Not your average Joe

Recently elected State Delegate and alum proposes bills for social change


Used with permission form Vogel's twitter

State Delegate Joe Vogel edits a spreadsheet on his computer while rushing between meetings.

Months into his role as a Maryland State Delegate, Joe Vogel (‘15) has already introduced a slew of bills on Maryland’s big issues. These include requiring hospitals to test for fentanyl and providing tax credits on advertisements for small newspapers.

Vogel represents over 140,000 people in District 17, which encompasses Rockville and Gaithersburg. Vogel’s interest in politics began at CESJDS where he learned important lessons about community service and justice.

“I remember having a lot of teachers who were really passionate about politics and advocacy and they taught me more about that which was really helpful at figuring out what I wanted to do with my life,” Vogel said.

Vogel even met one of his political mentors in a Jewish context. State Senator Cheryl Kagan (D-17) was the Director of Community Engagement in the B’nai Brith Youth Organization while Vogel was a student leader. Kagan was one of the first people to endorse Vogel for State Delegate.

“For me, and I think for him as well, the Jewish values of Tikkun Olam or repair[ing] the world is inspiring and critically important, so, whether it’s about helping people in need, protecting the environment or ensuring equity for all people,” Kagan said.

He feels that his own diverse identity helps him understand the needs and concerns of many of these constituents. 

As a gay man, Vogel understands the perspective and issues of the LGBTQ+ community in Maryland. He is also a Latino immigrant, giving him first-hand knowledge of life as a first generation American and allowing him to speak to Maryland Latinos in Spanish about their concerns.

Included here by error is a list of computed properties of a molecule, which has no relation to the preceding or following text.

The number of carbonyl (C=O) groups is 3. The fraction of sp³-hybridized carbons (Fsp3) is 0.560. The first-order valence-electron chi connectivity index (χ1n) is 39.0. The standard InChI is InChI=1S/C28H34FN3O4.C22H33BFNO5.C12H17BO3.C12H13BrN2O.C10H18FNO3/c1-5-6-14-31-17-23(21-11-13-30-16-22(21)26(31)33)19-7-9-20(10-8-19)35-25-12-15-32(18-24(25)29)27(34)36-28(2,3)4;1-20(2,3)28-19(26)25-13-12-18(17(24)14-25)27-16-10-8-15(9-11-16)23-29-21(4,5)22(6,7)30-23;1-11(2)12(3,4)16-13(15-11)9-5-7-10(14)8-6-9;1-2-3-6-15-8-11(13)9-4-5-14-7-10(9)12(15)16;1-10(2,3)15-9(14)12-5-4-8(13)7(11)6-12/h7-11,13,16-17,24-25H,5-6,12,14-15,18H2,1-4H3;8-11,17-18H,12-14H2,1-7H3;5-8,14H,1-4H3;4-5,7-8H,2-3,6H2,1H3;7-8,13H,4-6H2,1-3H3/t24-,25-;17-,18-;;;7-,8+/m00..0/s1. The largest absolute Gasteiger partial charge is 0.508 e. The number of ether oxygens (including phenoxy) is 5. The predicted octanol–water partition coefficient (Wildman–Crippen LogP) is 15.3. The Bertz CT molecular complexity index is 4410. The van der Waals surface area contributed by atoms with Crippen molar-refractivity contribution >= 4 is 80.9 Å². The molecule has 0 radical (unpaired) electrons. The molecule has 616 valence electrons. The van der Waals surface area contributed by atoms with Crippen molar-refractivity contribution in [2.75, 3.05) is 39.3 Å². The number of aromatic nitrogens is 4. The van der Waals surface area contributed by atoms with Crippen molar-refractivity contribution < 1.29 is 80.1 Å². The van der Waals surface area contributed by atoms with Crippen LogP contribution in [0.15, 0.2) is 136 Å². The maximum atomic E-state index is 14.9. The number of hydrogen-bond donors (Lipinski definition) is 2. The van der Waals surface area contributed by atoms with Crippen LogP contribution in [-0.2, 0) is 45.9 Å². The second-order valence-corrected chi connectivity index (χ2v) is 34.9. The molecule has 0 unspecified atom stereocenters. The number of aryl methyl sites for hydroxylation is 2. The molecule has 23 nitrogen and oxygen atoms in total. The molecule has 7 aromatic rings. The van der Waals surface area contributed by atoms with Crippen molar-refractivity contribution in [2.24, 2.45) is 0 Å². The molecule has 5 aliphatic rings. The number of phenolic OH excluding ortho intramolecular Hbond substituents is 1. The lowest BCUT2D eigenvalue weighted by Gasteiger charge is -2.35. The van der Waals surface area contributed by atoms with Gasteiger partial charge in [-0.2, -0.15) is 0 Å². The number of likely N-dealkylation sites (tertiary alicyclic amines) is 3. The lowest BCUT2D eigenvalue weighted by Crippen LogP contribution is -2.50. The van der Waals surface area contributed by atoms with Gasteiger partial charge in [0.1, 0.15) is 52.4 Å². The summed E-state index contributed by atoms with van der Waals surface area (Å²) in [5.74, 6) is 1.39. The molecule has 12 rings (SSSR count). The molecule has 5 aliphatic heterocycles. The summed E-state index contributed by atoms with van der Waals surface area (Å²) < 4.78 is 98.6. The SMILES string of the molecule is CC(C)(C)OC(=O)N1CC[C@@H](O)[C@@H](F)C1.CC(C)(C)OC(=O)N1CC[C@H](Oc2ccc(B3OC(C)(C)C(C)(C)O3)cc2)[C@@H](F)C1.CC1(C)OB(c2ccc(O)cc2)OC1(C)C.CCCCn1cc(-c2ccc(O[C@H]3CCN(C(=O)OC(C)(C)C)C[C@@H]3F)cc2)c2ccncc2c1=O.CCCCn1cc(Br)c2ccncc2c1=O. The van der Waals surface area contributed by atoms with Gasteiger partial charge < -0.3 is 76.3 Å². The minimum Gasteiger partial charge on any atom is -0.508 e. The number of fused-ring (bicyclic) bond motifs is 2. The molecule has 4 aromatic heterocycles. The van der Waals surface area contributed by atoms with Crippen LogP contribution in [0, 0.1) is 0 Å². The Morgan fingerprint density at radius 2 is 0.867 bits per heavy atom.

“Having had those experiences as a fairly diverse individual just by the nature of the complexity of my identities allows me to connect with people on a very personal basis on a lot of these issues,” Vogel said. “I’m not just learning about these issues from reports or data.”

Similarly as a Jew, he empathizes with concerns of Maryland Jews about the recent rise in antisemitism in the state, especially in Montgomery County. 

“I’m having conversations with members of the Jewish community, not just at forums, but with family friends, at birthday parties or at Shabbat dinners when I’m sitting around with people and they’re sharing with me the fears that they have about the rise in antisemitism,” Vogel said. 

In light of increased antisemitism, Vogel introduced a bill that would systematize the Attorney General’s task force on hate crime into a commission. 

One of the groups that Vogel proposes should be on the commission is the Council on American-Islamic Relations (CAIR). CAIR is a nonprofit civil liberties organization that advocates for Islamic American rights. However, the Anti-Defamation League (ADL), another group on this proposed commission, reports “some of CAIR’s leadership have used inflammatory anti-Zionist rhetoric that on a number of occasions has veered into antisemitic tropes.”

While Vogel condemns the rhetoric of CAIR, he notes that everyone on the commission shares the common goal of making Marylanders feel safer in their communities. He explains that incorporating multiple different perspectives into the commission would help it cover more bases and represent more people.

“We have the opportunity here and I think the obligation to come together as different communities of faith, different races, different ethnicities, different sexual orientations [and] gender identities. We all have the opportunity to come together with one voice and speak up and help,” Vogel said.

Vogel partially attributes his mindset of diversity and justice to the Jewish values he learned at JDS.

“What I think about most when I look back to my time at JDS isn’t just the education, but also the values that were instilled in me,” Vogel said. “This idea of Tikkun Olam, fighting for justice and equality, and the obligation that we all have to repair the world. Beyond just the simple education, the math and the science and the English, were those values that I carry with me now into this work.”